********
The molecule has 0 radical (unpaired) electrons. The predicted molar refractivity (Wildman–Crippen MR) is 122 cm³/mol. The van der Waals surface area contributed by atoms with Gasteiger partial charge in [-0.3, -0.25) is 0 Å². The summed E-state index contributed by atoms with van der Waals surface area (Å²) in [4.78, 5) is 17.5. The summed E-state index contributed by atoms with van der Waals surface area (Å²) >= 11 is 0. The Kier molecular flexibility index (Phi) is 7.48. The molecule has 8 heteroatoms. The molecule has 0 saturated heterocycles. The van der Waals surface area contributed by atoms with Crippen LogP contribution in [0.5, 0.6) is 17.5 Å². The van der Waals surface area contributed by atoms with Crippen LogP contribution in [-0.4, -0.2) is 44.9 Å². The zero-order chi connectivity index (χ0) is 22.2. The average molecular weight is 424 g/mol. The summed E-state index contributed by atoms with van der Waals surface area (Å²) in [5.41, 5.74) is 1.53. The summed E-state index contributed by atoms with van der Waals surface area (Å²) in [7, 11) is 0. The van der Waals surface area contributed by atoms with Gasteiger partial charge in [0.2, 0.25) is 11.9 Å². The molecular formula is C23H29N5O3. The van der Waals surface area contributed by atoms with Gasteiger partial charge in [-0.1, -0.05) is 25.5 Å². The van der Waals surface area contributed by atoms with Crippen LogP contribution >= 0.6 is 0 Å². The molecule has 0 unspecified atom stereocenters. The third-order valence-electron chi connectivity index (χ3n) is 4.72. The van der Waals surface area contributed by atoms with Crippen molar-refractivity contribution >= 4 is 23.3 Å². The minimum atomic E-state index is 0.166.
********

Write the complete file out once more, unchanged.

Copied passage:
The molecule has 0 radical (unpaired) electrons. The predicted molar refractivity (Wildman–Crippen MR) is 122 cm³/mol. The van der Waals surface area contributed by atoms with Gasteiger partial charge in [-0.3, -0.25) is 0 Å². The summed E-state index contributed by atoms with van der Waals surface area (Å²) in [4.78, 5) is 17.5. The summed E-state index contributed by atoms with van der Waals surface area (Å²) >= 11 is 0. The Kier molecular flexibility index (Phi) is 7.48. The molecule has 8 heteroatoms. The molecule has 0 saturated heterocycles. The van der Waals surface area contributed by atoms with Crippen LogP contribution in [0.5, 0.6) is 17.5 Å². The van der Waals surface area contributed by atoms with Crippen LogP contribution in [-0.4, -0.2) is 44.9 Å². The zero-order chi connectivity index (χ0) is 22.2. The average molecular weight is 424 g/mol. The summed E-state index contributed by atoms with van der Waals surface area (Å²) in [5.41, 5.74) is 1.53. The summed E-state index contributed by atoms with van der Waals surface area (Å²) in [7, 11) is 0. The van der Waals surface area contributed by atoms with Gasteiger partial charge in [0.2, 0.25) is 11.9 Å². The molecular formula is C23H29N5O3. The van der Waals surface area contributed by atoms with Gasteiger partial charge in [-0.1, -0.05) is 25.5 Å². The van der Waals surface area contributed by atoms with Crippen LogP contribution >= 0.6 is 0 Å². The molecule has 0 unspecified atom stereocenters. The third-order valence-electron chi connectivity index (χ3n) is 4.72. The van der Waals surface area contributed by atoms with Crippen molar-refractivity contribution >= 4 is 23.3 Å². The minimum atomic E-state index is 0.166.